I had two combinatorics questions that I was having trouble with using inclusion-exclusion methods to solve them:

  1. Given six pairs of non-identical twins, how many ways are there for six teachers to each choose two children with no one getting a pair of twins?
  2. How many ways are there to seat n couples around a circular table such that no couple sits next to each other?

I understand how to so this without inclusion-exclusion, but I had no idea how to do using that method. Would someone be able to help me? Thanks in advance, I really appreciate it!

edit: After working on the question some, I came up with something. Would someone check to see if my logic is right?

The universe, the amount of arrangements that can be made with n people around a circular table is (2n-1)! . Therefore, following the inclusion-exclusion principles, $|\cap_{i=1}^n not A_i|$, We can arrange it so each A_i is i couples sitting next to each other. For example:

A_1 = 1 couple sitting next to each other, which is (2n-1)! - 2!

A_2 = 2 couples sitting next to each other, which is (2n-1)! - 4!


A_i = i couples sitting next to each other, which is (2n-1)! - 2i!

Is my logic correct? I appreciate all your help! Thanks in advanced!

  • $\begingroup$ For the first, note that the six teachers can choose the first six children arbitrarily. How many ways are there for six teachers to pick 1 child each? Then how many ways are there for each teacher to pick a second, non-twin child? $\endgroup$ – Newb Nov 27 '13 at 18:02
  • $\begingroup$ But how do I translate that into specific sets that can be used to perform inclusion-exclusion? $\endgroup$ – Billy Thorton Nov 27 '13 at 18:04
  • $\begingroup$ Oh! I misread your question! I thought you wanted to know how to do this without inclusion-exclusion. Sorry. $\endgroup$ – Newb Nov 27 '13 at 18:05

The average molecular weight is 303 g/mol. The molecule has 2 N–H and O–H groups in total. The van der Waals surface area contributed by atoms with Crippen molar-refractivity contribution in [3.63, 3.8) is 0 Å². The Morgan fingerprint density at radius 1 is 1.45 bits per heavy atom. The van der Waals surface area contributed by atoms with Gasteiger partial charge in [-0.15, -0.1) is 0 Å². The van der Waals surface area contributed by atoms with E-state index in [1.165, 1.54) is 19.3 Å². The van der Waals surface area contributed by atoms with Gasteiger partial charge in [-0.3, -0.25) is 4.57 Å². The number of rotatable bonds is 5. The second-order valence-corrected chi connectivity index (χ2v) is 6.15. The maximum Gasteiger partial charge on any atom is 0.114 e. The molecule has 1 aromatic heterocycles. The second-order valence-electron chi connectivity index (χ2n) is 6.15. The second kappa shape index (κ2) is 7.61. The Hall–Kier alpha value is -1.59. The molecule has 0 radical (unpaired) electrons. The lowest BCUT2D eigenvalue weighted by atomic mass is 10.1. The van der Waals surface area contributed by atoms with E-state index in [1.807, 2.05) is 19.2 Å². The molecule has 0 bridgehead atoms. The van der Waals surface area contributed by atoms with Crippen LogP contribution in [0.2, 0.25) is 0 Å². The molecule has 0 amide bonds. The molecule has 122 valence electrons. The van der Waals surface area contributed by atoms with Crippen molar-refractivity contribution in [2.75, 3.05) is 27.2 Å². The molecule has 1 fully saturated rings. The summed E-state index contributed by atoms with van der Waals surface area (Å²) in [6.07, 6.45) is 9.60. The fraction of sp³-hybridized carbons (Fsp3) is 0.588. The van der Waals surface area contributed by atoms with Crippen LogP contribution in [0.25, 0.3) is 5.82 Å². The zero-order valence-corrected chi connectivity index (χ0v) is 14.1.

• $\begingroup$ No problem! That's what makes this problem so difficult! :p $\endgroup$ – Billy Thorton Nov 27 '13 at 18:06
  • $\begingroup$ Your second problem is analogous to this one: math.stackexchange.com/questions/78278/… $\endgroup$ – Newb Nov 27 '13 at 18:06

In the first problem there are $\binom{12}{2,2,2,2,2,2}$ ways for the teachers to choose $2$ children each without restriction. There are $6\binom{10}{2,2,2,2,2}$ ways for the first teacher to choose a pair of twins and the other five teachers to choose without restriction, and the same goes for each of the other $5$ teachers, so the first correction in the inclusion-exclusion count is


There are $6\cdot5\binom8{2,2,2,2}$ ways for any given pair of teachers to choose a pair of twins each, and there are $\binom62$ pairs of teachers, so the second correction term results in


I expect that you can probably finish the inclusion-exclusion argument from here.

  • $\begingroup$ why is there $6*\binom{10}{2,2,2,2,2,2}$ ways for one teacher to choose a pair of twins? $\endgroup$ – Billy Thorton Nov 27 '13 at 18:20
  • $\begingroup$ @Billy: (You have one $2$ too many in the multinomial coefficient.) The teacher can pick any one of the $6$ pairs of twins, and after that the other $5$ teachers are simply selecting $2$ children each from the remaining $10$ children. $\endgroup$ – Brian M. Scott Nov 27 '13 at 18:23
  • $\begingroup$ So really its $\binom{6}{1} * \binom{10}{2,2,2,2,2}$ ? $\endgroup$ – Billy Thorton Nov 27 '13 at 18:25
  • $\begingroup$ @Billy: No, because order matters. Look at the next bit, for two teachers picking sets of twins: the first teacher can pick any of the $6$ pairs, and then the second teacher can pick any of the $5$ remaining pairs, so the multiplier is $6\cdot 5$, not $\binom62$. $\endgroup$ – Brian M. Scott Nov 27 '13 at 18:27
  • $\begingroup$ Sorry, I'm still having trouble getting this straight. So Looking at the second bit; You can choose $\binom{6}{2}$ of the teachers to choose their twin. Once the teachers are chosen, the first teacher can choose one of 6 of the twins, then the fifth teacher can choose on of 5 twins. Then, what's left is the $\binom{8}{2,2,2,2}$ twins to be chosen ? $\endgroup$ – Billy Thorton Nov 27 '13 at 18:35

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